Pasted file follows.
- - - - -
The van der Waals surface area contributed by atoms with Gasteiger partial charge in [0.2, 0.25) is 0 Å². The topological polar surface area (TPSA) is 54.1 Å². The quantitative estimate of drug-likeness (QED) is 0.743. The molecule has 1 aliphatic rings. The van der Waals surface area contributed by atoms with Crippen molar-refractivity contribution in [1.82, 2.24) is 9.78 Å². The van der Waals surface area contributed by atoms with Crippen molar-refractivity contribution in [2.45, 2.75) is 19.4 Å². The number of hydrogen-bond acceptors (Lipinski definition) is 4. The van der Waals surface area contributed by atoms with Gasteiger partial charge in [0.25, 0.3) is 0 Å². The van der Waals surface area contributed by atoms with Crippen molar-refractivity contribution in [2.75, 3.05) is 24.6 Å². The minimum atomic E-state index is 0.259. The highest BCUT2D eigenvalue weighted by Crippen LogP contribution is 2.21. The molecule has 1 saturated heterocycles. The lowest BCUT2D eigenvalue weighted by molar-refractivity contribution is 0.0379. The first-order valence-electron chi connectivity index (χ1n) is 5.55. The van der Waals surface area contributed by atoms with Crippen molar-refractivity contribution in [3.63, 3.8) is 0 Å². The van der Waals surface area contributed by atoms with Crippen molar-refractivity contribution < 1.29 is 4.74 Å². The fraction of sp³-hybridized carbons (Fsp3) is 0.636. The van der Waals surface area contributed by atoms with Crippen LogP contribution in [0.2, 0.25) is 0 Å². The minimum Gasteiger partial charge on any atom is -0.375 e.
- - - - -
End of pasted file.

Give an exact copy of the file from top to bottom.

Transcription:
The van der Waals surface area contributed by atoms with Gasteiger partial charge in [0.2, 0.25) is 0 Å². The topological polar surface area (TPSA) is 54.1 Å². The quantitative estimate of drug-likeness (QED) is 0.743. The molecule has 1 aliphatic rings. The van der Waals surface area contributed by atoms with Crippen molar-refractivity contribution in [1.82, 2.24) is 9.78 Å². The van der Waals surface area contributed by atoms with Crippen molar-refractivity contribution in [2.45, 2.75) is 19.4 Å². The number of hydrogen-bond acceptors (Lipinski definition) is 4. The van der Waals surface area contributed by atoms with Gasteiger partial charge in [0.25, 0.3) is 0 Å². The van der Waals surface area contributed by atoms with Crippen molar-refractivity contribution in [2.75, 3.05) is 24.6 Å². The minimum atomic E-state index is 0.259. The highest BCUT2D eigenvalue weighted by Crippen LogP contribution is 2.21. The molecule has 1 saturated heterocycles. The lowest BCUT2D eigenvalue weighted by molar-refractivity contribution is 0.0379. The first-order valence-electron chi connectivity index (χ1n) is 5.55. The van der Waals surface area contributed by atoms with Crippen molar-refractivity contribution in [3.63, 3.8) is 0 Å². The van der Waals surface area contributed by atoms with Crippen molar-refractivity contribution < 1.29 is 4.74 Å². The fraction of sp³-hybridized carbons (Fsp3) is 0.636. The van der Waals surface area contributed by atoms with Crippen LogP contribution in [0.2, 0.25) is 0 Å². The minimum Gasteiger partial charge on any atom is -0.375 e.